The scenes at Brest were terrible. The harbor was full of ships, taking off troops for England, and also taking refugees. The Germans had already arrived at Rennes, one hundred and forty miles away, and had captured the railway station and all the rolling stock intact, and it was known in Brest that, at that moment, German troops were on their way, not by marching, or by mechanized vehicles, but actually by train. The scene at the dock was indescribable, but the thing which struck my little Corsican most was the sight of mothers forcing their way down to the edge of the quays and pushing their small sons on board the ships with the words: “You, at least, can live to fight for France.”
The ship on which my Corsican found himself was packed with troops and refugees. As it steamed slowly out of the harbor, someone started to sing the Marseillaise. Instantly, others began to join in and then all of a sudden the great French song died away. Men remembered what the song of the men of Marseilles had meant in the great days of France, but they could not bear to sing it with the Germans overrunning their country. There is something inexpressibly tragic about free Frenchmen who have no longer the heart to sing the Marseillaise. That song has meant so much in the history of free France.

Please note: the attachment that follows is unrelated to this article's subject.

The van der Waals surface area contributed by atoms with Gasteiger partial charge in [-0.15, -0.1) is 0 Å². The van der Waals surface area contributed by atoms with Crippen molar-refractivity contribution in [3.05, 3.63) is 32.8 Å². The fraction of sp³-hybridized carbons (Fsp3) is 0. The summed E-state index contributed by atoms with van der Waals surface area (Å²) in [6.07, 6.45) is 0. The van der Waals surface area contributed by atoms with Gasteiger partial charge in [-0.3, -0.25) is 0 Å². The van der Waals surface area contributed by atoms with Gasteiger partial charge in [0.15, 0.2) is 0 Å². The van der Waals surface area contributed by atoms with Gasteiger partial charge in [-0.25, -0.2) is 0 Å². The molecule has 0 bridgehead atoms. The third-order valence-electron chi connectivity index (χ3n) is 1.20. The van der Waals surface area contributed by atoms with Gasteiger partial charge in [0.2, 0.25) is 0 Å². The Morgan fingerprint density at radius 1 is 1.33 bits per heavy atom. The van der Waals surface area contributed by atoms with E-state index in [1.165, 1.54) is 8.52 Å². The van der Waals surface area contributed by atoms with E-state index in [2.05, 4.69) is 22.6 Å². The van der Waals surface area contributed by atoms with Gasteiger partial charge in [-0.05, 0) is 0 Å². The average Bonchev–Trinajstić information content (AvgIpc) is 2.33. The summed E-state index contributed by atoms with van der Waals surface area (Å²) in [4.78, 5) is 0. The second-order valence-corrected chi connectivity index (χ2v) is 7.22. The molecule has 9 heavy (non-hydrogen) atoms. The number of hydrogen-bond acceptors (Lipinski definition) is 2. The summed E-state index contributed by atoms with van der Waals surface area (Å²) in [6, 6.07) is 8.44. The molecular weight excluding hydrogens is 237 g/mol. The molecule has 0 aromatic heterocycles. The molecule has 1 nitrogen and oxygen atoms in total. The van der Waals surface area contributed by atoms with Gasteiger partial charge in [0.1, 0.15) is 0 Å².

TODAY I talked to another French soldier of the line—in civil life a famous violinist—who has joined the Army of General de Gaulle. He had just come back from giving a violin recital to men of the Foreign Legion who went from North Africa to fight at Narvik and came from Narvik back to England.
They are now in camp somewhere in England. Tasked the violinist for his impressions of these men. The first thing he said was that, when he arrived, they asked him if there was anything new in the newspapers—because, of course, very few of them could read English. He told them with some diffidence that that morning they had all been condemned to death by the Vichy Government! They were delighted and cheered and cried: “That’s the third time we’ve been condemned to death in the last six weeks.”